Requiring Regulations Receive Senate Approval
S.556 would amend the Senate rules by adding a new rule requiring that within 60 days of any proposed agency regulation being submitted to the appropriate Senate committee for review (as is currently required) the committee must report the regulation to the full Senate. If the committee does not report the regulation in the appropriate time frame “a Joint Resolution disapproving the proposed regulation must be introduced in the name of the committee and referred in order to toll the one hundred twenty day period for automatic approval”.
This rule would help to prevent agency regulations from gaining the force of law absent approval from elected legislators. Under current law proposed regulations automatically become law if they are ignored by legislators for 120 days after being referred to committee. Allowing unelected bureaucrats to impose laws on citizens violates the proper separation of powers and undermines the idea of representative democracy. It is the place of legislators not bureaucrats to make law.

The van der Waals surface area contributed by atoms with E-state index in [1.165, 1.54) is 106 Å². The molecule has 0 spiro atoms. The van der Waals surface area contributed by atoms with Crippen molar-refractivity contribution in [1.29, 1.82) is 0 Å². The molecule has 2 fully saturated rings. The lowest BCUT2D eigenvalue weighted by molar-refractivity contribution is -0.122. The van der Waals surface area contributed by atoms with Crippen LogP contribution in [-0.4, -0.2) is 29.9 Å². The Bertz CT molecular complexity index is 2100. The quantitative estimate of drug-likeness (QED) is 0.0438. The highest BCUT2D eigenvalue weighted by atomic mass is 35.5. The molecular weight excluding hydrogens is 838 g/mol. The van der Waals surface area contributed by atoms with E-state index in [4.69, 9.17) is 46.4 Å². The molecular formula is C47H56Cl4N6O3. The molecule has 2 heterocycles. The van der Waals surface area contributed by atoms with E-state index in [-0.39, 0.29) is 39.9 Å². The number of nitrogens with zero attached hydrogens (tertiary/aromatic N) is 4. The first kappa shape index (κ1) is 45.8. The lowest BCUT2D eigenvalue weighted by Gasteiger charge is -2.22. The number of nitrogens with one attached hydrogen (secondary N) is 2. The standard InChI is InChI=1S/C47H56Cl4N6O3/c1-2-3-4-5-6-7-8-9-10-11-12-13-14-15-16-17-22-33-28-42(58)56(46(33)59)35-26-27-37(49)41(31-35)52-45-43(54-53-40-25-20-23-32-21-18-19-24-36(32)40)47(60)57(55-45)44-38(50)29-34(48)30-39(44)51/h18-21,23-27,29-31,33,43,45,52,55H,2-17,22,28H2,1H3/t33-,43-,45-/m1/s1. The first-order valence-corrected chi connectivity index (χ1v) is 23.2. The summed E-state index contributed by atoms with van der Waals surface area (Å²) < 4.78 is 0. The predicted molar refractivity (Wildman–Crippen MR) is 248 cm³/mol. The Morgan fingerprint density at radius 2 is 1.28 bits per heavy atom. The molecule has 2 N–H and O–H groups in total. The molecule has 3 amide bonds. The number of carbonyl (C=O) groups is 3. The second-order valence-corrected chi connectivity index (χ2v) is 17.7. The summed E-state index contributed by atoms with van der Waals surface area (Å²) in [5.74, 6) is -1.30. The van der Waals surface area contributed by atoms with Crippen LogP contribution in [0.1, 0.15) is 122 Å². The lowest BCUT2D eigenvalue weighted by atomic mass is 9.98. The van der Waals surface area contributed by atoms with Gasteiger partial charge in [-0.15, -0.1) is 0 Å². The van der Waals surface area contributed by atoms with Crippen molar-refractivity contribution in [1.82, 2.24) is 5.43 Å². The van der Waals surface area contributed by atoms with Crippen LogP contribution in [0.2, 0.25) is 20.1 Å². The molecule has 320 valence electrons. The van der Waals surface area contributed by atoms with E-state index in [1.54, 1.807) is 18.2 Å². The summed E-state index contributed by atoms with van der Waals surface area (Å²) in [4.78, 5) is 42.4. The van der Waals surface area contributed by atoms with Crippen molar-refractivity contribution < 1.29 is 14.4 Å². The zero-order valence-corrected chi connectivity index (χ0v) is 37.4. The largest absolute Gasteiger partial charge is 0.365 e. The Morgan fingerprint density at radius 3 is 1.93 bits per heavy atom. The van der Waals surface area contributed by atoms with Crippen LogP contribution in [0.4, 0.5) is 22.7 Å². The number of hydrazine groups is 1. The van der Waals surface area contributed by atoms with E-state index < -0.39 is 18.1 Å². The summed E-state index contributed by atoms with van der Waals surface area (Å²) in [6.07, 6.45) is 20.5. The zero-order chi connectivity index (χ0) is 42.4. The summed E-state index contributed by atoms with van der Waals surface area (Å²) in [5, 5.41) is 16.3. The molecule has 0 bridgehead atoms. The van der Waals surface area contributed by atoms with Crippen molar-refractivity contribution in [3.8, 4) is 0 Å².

This reform would not be the most effective method of lowering South Carolina’s regulatory burden (a sunset law would be) but it may have some ability to reduce the overall level of regulation. More to the point however, is that this bill would help to restore the proper separation of governmental powers envisioned by the founders and enshrined in our constitution.